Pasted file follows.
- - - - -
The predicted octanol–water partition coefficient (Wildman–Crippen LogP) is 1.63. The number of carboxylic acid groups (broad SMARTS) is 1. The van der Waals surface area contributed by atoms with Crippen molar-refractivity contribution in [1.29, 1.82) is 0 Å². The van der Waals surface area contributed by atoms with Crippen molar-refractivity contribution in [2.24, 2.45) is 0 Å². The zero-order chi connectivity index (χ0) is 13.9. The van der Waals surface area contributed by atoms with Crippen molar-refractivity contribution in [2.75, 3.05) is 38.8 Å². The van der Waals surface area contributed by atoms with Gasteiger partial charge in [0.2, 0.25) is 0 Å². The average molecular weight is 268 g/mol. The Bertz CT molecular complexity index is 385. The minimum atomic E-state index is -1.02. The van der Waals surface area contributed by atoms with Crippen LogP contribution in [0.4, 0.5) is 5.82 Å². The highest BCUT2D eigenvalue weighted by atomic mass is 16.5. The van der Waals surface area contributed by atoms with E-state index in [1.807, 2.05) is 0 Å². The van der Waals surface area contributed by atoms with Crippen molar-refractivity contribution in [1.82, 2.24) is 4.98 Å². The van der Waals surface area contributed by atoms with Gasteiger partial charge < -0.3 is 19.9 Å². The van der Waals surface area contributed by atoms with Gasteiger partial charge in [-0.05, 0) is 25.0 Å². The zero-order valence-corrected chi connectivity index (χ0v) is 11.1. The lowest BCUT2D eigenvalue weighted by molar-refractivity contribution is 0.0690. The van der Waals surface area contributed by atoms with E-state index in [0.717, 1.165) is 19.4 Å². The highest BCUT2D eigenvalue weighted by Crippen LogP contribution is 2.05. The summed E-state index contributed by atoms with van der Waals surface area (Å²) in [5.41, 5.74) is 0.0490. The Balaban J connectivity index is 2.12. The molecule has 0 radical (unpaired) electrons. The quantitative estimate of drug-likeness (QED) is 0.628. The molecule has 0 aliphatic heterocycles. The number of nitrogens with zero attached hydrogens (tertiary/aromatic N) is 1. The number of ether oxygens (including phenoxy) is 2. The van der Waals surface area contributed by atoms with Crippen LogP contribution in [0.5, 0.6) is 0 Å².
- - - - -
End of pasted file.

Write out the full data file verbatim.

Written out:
The predicted octanol–water partition coefficient (Wildman–Crippen LogP) is 1.63. The number of carboxylic acid groups (broad SMARTS) is 1. The van der Waals surface area contributed by atoms with Crippen molar-refractivity contribution in [1.29, 1.82) is 0 Å². The van der Waals surface area contributed by atoms with Crippen molar-refractivity contribution in [2.24, 2.45) is 0 Å². The zero-order chi connectivity index (χ0) is 13.9. The van der Waals surface area contributed by atoms with Crippen molar-refractivity contribution in [2.75, 3.05) is 38.8 Å². The van der Waals surface area contributed by atoms with Gasteiger partial charge in [0.2, 0.25) is 0 Å². The average molecular weight is 268 g/mol. The Bertz CT molecular complexity index is 385. The minimum atomic E-state index is -1.02. The van der Waals surface area contributed by atoms with Crippen LogP contribution in [0.4, 0.5) is 5.82 Å². The highest BCUT2D eigenvalue weighted by atomic mass is 16.5. The van der Waals surface area contributed by atoms with E-state index in [1.807, 2.05) is 0 Å². The van der Waals surface area contributed by atoms with Crippen molar-refractivity contribution in [1.82, 2.24) is 4.98 Å². The van der Waals surface area contributed by atoms with Gasteiger partial charge < -0.3 is 19.9 Å². The van der Waals surface area contributed by atoms with Gasteiger partial charge in [-0.05, 0) is 25.0 Å². The zero-order valence-corrected chi connectivity index (χ0v) is 11.1. The lowest BCUT2D eigenvalue weighted by molar-refractivity contribution is 0.0690. The van der Waals surface area contributed by atoms with E-state index in [0.717, 1.165) is 19.4 Å². The highest BCUT2D eigenvalue weighted by Crippen LogP contribution is 2.05. The summed E-state index contributed by atoms with van der Waals surface area (Å²) in [5.41, 5.74) is 0.0490. The Balaban J connectivity index is 2.12. The molecule has 0 radical (unpaired) electrons. The quantitative estimate of drug-likeness (QED) is 0.628. The molecule has 0 aliphatic heterocycles. The number of nitrogens with zero attached hydrogens (tertiary/aromatic N) is 1. The number of ether oxygens (including phenoxy) is 2. The van der Waals surface area contributed by atoms with Crippen LogP contribution in [0.5, 0.6) is 0 Å².